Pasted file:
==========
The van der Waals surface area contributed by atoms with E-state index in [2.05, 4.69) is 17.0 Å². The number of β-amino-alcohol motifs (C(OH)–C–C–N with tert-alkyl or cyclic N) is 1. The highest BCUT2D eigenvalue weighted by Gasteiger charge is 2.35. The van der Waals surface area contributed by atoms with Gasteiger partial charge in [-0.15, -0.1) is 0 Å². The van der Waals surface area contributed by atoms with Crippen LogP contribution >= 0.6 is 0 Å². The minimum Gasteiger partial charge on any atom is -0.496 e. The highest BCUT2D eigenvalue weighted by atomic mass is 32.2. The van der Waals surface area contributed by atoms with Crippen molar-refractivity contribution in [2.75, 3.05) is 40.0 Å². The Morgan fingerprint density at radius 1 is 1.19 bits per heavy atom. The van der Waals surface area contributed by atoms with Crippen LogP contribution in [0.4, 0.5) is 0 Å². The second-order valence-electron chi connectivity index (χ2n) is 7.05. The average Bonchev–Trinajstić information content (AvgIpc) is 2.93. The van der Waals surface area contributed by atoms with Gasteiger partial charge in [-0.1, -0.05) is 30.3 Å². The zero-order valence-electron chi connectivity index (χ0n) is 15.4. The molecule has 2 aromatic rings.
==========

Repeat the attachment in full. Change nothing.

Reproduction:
The van der Waals surface area contributed by atoms with E-state index in [2.05, 4.69) is 17.0 Å². The number of β-amino-alcohol motifs (C(OH)–C–C–N with tert-alkyl or cyclic N) is 1. The highest BCUT2D eigenvalue weighted by Gasteiger charge is 2.35. The van der Waals surface area contributed by atoms with Gasteiger partial charge in [-0.15, -0.1) is 0 Å². The van der Waals surface area contributed by atoms with Crippen LogP contribution >= 0.6 is 0 Å². The minimum Gasteiger partial charge on any atom is -0.496 e. The highest BCUT2D eigenvalue weighted by atomic mass is 32.2. The van der Waals surface area contributed by atoms with Crippen molar-refractivity contribution in [2.75, 3.05) is 40.0 Å². The Morgan fingerprint density at radius 1 is 1.19 bits per heavy atom. The van der Waals surface area contributed by atoms with Crippen LogP contribution in [0.4, 0.5) is 0 Å². The second-order valence-electron chi connectivity index (χ2n) is 7.05. The average Bonchev–Trinajstić information content (AvgIpc) is 2.93. The van der Waals surface area contributed by atoms with Gasteiger partial charge in [-0.1, -0.05) is 30.3 Å². The zero-order valence-electron chi connectivity index (χ0n) is 15.4. The molecule has 2 aromatic rings.